The Quai des Bergues is the first watch made by Czapek. Rhymes with Patek. The watch is unusual because it has to be wound on Sundays. An unusual requirement in today’s age of maximum personal liberty.
But let’s go back to the beginning. Why does the name Czapek ring a bell? Because Franciszek Czapek, born in 1811 in Jaroměř, now part of the Czech Republic, grew up in Poland and then emigrated to Geneva, where he founded a watchmaking company with Antoni Patek. Patek, Czapek & Cie operated for six years before the two partners went different ways, Patek going on to form what would become Patek Philippe, and Czapek finding another partner and operating as Czapek & Cie. It’s not clear when Czapek died, possibly 1869. In any case, the company continued operating for a few years but then closed down.
The Czapek marque was reborn on 21 October 2011, and from then on it has become perhaps the first example of a high-end watch brand financed in part by crowdfunding. Its first products were presented at Baselworld in March 2016, amongst which the Quai des Bergues men’s watch.
The watch is immediately distinctive for its classical dial with slender Roman numerals, and the two subdials. The one on the left is for continuous seconds, that on the right is for days of the week and power reserve. But this subdial has just one hand, so that 7 days’ power reserve corresponds to the Sunday marking on the other side. So you have to fully wind the watch on Sunday, after which you leave it running for a week. The manual movement has a power reserve of 168 hours and so it can readily cope with a week’s operation. If you put it in a drawer for a couple of weeks and want to put it back on, say on Wednesday, you have to wind it partially, stopping when the indicator reaches that day.
This is an unusual feature on what is otherwise a totally conventional watch. For its first creation, Czapek turned to one of François Czapek’s watches, the 3430 pocket watch made in 1850, which had exactly the same dial layout.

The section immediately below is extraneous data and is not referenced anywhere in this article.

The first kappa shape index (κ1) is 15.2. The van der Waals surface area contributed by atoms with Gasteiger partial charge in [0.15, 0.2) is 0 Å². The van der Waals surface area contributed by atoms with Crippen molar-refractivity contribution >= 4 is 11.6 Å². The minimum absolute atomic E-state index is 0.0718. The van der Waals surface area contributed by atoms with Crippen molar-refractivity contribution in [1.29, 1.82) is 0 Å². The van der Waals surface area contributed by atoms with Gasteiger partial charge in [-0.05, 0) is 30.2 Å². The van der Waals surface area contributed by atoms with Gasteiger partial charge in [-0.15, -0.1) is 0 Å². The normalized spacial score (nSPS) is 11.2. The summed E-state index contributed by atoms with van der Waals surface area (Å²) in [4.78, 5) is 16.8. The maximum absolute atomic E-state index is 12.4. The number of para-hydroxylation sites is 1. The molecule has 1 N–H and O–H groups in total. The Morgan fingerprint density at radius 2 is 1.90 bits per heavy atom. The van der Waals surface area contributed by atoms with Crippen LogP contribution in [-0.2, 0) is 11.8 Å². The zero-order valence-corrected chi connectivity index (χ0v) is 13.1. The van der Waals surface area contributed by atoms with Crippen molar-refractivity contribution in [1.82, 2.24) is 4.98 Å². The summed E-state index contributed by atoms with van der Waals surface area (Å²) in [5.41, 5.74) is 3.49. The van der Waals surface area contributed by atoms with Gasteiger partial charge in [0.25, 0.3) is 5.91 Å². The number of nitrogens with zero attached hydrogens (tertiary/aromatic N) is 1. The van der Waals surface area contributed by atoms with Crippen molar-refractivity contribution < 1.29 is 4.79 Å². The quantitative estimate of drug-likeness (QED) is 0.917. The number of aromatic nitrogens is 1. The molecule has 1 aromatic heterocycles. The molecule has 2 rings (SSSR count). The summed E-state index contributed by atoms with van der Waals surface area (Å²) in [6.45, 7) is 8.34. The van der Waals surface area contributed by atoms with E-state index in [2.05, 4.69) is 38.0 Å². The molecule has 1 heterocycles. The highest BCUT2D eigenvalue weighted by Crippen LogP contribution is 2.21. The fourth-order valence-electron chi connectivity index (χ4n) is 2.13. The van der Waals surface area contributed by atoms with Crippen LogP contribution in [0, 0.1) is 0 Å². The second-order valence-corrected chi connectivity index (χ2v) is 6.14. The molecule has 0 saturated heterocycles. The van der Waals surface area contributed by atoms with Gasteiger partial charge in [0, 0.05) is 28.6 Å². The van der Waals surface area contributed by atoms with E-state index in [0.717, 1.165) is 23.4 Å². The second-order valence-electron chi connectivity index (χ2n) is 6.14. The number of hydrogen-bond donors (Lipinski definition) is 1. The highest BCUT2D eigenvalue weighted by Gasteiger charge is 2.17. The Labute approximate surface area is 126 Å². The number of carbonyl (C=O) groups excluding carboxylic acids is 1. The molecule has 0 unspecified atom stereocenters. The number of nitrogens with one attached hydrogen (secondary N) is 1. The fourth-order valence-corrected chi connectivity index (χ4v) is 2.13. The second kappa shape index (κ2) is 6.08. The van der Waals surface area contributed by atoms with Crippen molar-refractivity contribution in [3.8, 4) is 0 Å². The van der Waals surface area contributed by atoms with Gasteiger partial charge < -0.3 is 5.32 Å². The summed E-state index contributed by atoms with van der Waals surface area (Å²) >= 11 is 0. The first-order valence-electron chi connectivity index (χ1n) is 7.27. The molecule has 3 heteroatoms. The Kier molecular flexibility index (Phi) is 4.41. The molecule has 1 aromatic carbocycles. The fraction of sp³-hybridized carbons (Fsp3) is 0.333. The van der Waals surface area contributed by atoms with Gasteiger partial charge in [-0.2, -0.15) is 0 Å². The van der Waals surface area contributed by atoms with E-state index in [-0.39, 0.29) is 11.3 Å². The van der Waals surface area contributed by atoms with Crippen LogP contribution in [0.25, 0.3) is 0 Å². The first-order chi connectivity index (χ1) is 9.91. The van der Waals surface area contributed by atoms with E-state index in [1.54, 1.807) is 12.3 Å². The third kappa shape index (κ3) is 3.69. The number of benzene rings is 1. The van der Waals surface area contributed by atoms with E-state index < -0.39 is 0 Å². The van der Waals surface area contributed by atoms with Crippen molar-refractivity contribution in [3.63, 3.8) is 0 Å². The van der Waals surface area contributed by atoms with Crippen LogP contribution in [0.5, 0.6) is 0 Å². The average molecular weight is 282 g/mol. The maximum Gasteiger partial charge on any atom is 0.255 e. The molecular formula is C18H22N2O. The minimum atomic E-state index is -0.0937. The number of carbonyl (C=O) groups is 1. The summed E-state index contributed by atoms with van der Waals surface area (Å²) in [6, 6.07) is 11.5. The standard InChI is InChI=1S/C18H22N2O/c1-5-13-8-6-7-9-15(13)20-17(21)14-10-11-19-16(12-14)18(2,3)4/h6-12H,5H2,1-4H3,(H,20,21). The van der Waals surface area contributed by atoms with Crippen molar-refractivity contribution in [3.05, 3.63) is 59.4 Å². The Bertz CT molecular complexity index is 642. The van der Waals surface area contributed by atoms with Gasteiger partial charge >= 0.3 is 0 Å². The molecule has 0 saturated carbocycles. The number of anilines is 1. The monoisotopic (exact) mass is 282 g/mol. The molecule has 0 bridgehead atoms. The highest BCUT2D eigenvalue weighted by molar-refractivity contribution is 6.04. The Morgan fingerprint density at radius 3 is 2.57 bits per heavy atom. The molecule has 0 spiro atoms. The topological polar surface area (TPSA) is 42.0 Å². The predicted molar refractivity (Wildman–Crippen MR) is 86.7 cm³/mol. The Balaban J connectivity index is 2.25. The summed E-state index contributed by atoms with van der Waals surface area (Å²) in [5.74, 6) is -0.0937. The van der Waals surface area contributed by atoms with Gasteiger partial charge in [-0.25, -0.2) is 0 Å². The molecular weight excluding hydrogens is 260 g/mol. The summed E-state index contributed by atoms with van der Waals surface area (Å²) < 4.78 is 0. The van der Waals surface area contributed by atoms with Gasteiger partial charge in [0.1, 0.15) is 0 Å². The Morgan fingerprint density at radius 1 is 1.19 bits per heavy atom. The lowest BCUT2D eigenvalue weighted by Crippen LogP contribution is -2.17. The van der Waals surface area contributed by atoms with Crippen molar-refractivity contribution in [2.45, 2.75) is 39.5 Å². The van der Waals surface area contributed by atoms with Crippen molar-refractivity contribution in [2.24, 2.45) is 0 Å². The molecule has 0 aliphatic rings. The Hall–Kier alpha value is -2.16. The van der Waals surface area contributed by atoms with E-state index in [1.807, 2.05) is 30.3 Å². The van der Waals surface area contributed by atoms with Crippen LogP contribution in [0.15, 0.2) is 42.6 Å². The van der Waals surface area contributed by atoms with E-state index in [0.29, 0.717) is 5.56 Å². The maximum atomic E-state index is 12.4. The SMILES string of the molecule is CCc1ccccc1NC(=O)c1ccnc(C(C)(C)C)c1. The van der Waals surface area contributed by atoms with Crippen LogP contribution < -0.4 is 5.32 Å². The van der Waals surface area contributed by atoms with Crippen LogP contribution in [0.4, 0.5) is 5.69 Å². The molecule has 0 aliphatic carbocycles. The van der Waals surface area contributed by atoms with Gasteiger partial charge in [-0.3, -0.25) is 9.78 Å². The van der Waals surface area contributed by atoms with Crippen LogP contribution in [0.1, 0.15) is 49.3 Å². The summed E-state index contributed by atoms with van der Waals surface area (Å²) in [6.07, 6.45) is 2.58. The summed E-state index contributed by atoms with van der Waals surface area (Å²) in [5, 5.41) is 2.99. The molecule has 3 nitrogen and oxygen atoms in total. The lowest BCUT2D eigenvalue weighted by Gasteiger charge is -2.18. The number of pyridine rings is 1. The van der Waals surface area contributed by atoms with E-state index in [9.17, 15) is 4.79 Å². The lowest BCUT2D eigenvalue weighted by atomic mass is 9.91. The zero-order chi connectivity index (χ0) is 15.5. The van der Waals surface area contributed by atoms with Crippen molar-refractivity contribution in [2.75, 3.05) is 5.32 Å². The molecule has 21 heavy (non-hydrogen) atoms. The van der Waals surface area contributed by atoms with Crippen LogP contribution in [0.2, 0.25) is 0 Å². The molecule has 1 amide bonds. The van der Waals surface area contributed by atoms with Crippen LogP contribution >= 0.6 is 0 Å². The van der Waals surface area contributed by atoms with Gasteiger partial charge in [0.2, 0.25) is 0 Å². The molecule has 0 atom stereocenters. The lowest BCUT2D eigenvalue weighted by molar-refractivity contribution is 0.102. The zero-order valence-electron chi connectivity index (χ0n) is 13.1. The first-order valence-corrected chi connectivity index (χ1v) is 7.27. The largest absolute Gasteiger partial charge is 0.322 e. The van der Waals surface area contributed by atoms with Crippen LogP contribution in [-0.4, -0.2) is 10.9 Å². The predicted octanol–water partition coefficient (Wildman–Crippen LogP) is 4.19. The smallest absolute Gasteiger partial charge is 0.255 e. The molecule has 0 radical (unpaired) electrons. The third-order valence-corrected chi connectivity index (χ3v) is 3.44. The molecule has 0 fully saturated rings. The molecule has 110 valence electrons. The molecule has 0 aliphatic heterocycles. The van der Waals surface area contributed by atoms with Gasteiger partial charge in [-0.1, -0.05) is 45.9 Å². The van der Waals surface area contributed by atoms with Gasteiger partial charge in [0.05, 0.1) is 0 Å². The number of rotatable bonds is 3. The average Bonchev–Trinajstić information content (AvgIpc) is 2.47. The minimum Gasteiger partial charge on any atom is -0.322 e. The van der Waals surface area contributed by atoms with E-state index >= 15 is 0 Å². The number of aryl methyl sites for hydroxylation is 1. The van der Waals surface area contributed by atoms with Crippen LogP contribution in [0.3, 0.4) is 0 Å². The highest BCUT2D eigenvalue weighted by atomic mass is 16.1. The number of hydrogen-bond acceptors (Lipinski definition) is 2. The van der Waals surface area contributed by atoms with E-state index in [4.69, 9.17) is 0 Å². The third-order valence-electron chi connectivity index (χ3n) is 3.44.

On their website, Czapek are very candid about the origins of the components that make up the watch. The movement, calibre SXH1, is made by Jean-François Mojon’s company Chronode, with two mainspring barrels providing its excellent 7-day power reserve. Its balance runs at 21,600 vibrations per hour, 3 Hertz. The movement is 32 mm in diameter and 4.75 mm thick.
Like the complete watch, the appearance of the movement is also based on the 1850 watch, shown in the image below.
The case is made by Les Artisans Boîtiers in La Chaux-de-Fonds, the dial by Donze Cadran in Le Locle, the delicate and amazingly thin fleur-de-lys hands by H.M. Waeber S.A. in Fleurier, and the strap by Camille Fournet, La Chaux-de-Fonds. The steel used for the steel versions is a special alloy with very high resistance to corrosion, so-called XO steel made by Montanstahl, Stabio.
There are a total of 9 versions of the Quai des Bergues watch, in red gold, white gold, titanium or steel. They all have cases 42.5 mm in diameter, with an interesting treatment of the crown protector, resembling a circular disc inset into the caseband. The enamel dial includes a Czapek “secret signature,” and purchasers can ask for their own phrase to be added to the dial. These secret texts are visible only at certain angles of lighting. Another possible form of personalization regards the right-hand subdial, in which the days of the week can be in different languages, or – if you really don’t like the idea of the power reserve being bound to the day – they can be omitted and replaced by a more conventional power reserve arrow.
Another detail is the Golden Bee symbol that appears on the caseback. As François Czapek became watchmaker to the court of Emperor Napoleon III, he used this ancient symbol of the French monarchy, and the new brand has done the same.
The price of watches in the Quai des Bergues collection range from 9,900 Swiss francs to 25,980 Swiss francs. They can be ordered direct on the Czapek website. The Quai des Bergues 33bis is running for the Men’s Watch category of the GPHG watch competition.